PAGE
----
- A NextEra Energy subsidiary and the Southern Renewable Energy Association, or SREA, are urging the Federal Energy Regulatory Commission to reject the Midcontinent grid operator’s request to cancel a contract for a competitively bid transmission project in East Texas that was delayed by a state law giving incumbent utilities the right of first refusal to build power lines.
- But Entergy on Friday supported the Midcontinent Independent System Operator’s request to terminate an agreement with NextEra Energy Transmission Midwest to build the roughly $115 million Hartburg-Sabine project in the utility company’s service area.
- “MISO determined that the project will not provide any meaningful adjusted production cost benefits, that terminating the project will not adversely affect reliability, and that continuing to include the project in transmission models could distort transmission planning processes and potentially harm stakeholders,” Entergy said in the filing.
The dispute over the Hartburg-Sabine project is part of a broader fight over who should be able to build transmission projects: incumbent utilities or independent transmission companies.
The MISO board approved the Hartburg-Sabine project in early 2018 as part of a MISO Transmission Expansion Plan, or MTEP. The project was deemed a Market Efficiency Project, a type of project that reduces grid congestion, and became the second competitive transmission project awarded in MISO. NextEra won a solicitation to build the project, which was set to interconnect parts of Entergy Texas’ system by June 2023.
The project hit a roadblock when the Texas Legislature in mid-2019 passed a right-of-first-refusal law that gives incumbent utilities the sole right to build transmission projects that touch their service territories. It prevents NextEra from moving forward with the Hartburg-Sabine project, according to MISO’s request at FERC.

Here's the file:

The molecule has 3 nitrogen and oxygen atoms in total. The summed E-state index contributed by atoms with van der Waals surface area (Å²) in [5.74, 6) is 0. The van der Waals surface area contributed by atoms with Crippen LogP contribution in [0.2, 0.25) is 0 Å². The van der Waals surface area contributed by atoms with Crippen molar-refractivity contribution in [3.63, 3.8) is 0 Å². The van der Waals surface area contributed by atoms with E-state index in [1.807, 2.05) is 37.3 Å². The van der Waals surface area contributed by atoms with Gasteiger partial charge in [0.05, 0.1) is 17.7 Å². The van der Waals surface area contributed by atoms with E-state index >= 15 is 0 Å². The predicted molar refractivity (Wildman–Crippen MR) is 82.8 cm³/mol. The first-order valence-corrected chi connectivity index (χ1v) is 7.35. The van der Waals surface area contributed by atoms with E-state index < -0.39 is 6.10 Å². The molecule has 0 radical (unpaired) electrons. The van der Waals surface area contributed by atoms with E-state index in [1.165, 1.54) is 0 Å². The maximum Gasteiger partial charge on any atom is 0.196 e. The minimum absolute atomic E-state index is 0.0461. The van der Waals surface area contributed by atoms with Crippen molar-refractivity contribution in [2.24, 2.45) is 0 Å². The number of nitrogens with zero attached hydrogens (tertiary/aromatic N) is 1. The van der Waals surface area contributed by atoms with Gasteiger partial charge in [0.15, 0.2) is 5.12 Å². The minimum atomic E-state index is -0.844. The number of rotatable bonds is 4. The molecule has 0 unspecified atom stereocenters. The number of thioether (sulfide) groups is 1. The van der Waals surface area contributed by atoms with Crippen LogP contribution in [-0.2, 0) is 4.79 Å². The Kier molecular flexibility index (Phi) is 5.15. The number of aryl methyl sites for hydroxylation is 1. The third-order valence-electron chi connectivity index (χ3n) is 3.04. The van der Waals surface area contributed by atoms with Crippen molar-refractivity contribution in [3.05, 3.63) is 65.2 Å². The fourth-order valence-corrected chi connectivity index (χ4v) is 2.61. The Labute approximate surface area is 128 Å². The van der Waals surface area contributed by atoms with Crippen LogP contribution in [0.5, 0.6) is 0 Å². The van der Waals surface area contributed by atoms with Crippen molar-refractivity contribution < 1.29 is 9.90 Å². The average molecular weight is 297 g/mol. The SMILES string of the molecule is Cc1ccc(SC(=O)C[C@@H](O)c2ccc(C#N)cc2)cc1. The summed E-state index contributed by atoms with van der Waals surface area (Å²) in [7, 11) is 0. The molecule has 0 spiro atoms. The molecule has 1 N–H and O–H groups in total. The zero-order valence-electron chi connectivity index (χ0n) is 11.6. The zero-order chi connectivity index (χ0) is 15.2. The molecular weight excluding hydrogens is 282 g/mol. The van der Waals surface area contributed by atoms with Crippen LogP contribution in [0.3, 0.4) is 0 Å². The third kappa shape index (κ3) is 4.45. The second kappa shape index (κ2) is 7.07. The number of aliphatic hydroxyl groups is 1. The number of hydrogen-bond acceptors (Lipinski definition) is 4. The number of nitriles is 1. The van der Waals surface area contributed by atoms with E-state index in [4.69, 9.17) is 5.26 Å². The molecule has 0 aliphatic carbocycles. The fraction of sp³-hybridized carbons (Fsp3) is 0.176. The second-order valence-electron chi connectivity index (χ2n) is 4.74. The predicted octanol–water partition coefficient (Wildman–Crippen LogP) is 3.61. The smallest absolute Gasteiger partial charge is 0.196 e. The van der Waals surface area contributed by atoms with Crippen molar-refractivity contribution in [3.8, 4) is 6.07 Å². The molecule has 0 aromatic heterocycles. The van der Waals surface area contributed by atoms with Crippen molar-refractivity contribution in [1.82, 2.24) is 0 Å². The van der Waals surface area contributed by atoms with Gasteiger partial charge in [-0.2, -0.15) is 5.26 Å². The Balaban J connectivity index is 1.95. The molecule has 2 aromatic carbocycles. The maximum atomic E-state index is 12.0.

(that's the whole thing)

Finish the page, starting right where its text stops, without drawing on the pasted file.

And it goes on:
Although NextEra received a potentially favorable ruling from the U.S. Court of Appeals for the Fifth Circuit in August, the ROFR remains in effect and it is unclear if the project will ever be built, MISO said.
As a result, MISO said it conducted a “variance analysis” to examine the outlook for the project. Based on a new study, the project no longer provides economic or reliability benefits, according to MISO. In combination with the project’s delay, MISO decided to cancel the project.
However, NextEra contends it is too soon to cancel the project, a move the company said could incentivize incumbent utilities to use litigation and other delay tactics to undermine competitive transmission in favor of possibly more expensive and less efficient solutions.
Further, MISO failed to assess the benefits of the Hartburg-Sabine project compared to a $1.1 billion transmission line proposed by Entergy Texas in the pending MTEP process, according to NextEra. The Entergy project would address some of the same reliability issues that NextEra’s project was designed to alleviate, the company said.
Since the project was awarded to NextEra, some of its benefits were eroded by “bottom-up” utility-proposed transmission projects and a 1.2-GW gas-fired power plant planned by Entergy Texas, SREA said in a Feb. 10 filing at FERC.
A previous $108 million economic transmission project in Entergy Louisiana’s service territory — called Waterford-to-Churchill — was canceled after its benefits were reduced by local transmission projects and the developmentr of the utility’s $870 million St. Charles gas-fired power plant, according to SREA.
“Entergy appears to be using an anti-competitive strategy of capturing, delaying, and/or canceling transmission projects with local generation assets at significant cost to local ratepayers, while at the same time, not resolving underlying load pocket problems,” SREA said.
The trade group’s claims are “without merit” and Entergy plans to respond to them in comments at FERC, Neal Kirby, spokesman for the New Orleans-based company, said in an email Monday.